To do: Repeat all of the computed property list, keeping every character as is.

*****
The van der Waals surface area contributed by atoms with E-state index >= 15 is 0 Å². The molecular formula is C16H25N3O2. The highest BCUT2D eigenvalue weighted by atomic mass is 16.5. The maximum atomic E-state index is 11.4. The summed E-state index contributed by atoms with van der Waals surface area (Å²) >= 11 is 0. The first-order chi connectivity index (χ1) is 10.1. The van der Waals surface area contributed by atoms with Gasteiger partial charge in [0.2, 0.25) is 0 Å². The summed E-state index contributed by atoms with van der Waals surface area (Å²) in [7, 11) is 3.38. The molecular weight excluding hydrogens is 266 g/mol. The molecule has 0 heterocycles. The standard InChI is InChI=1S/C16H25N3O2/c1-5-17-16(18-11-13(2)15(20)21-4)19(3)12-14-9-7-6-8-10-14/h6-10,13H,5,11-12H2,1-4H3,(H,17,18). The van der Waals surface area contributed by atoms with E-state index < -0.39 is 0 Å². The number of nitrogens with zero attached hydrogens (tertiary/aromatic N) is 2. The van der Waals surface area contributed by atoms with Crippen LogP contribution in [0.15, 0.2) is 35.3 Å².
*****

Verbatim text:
The van der Waals surface area contributed by atoms with E-state index >= 15 is 0 Å². The molecular formula is C16H25N3O2. The highest BCUT2D eigenvalue weighted by atomic mass is 16.5. The maximum atomic E-state index is 11.4. The summed E-state index contributed by atoms with van der Waals surface area (Å²) >= 11 is 0. The first-order chi connectivity index (χ1) is 10.1. The van der Waals surface area contributed by atoms with Gasteiger partial charge in [0.2, 0.25) is 0 Å². The summed E-state index contributed by atoms with van der Waals surface area (Å²) in [7, 11) is 3.38. The molecular weight excluding hydrogens is 266 g/mol. The molecule has 0 heterocycles. The standard InChI is InChI=1S/C16H25N3O2/c1-5-17-16(18-11-13(2)15(20)21-4)19(3)12-14-9-7-6-8-10-14/h6-10,13H,5,11-12H2,1-4H3,(H,17,18). The van der Waals surface area contributed by atoms with E-state index < -0.39 is 0 Å². The number of nitrogens with zero attached hydrogens (tertiary/aromatic N) is 2. The van der Waals surface area contributed by atoms with Crippen LogP contribution in [0.15, 0.2) is 35.3 Å².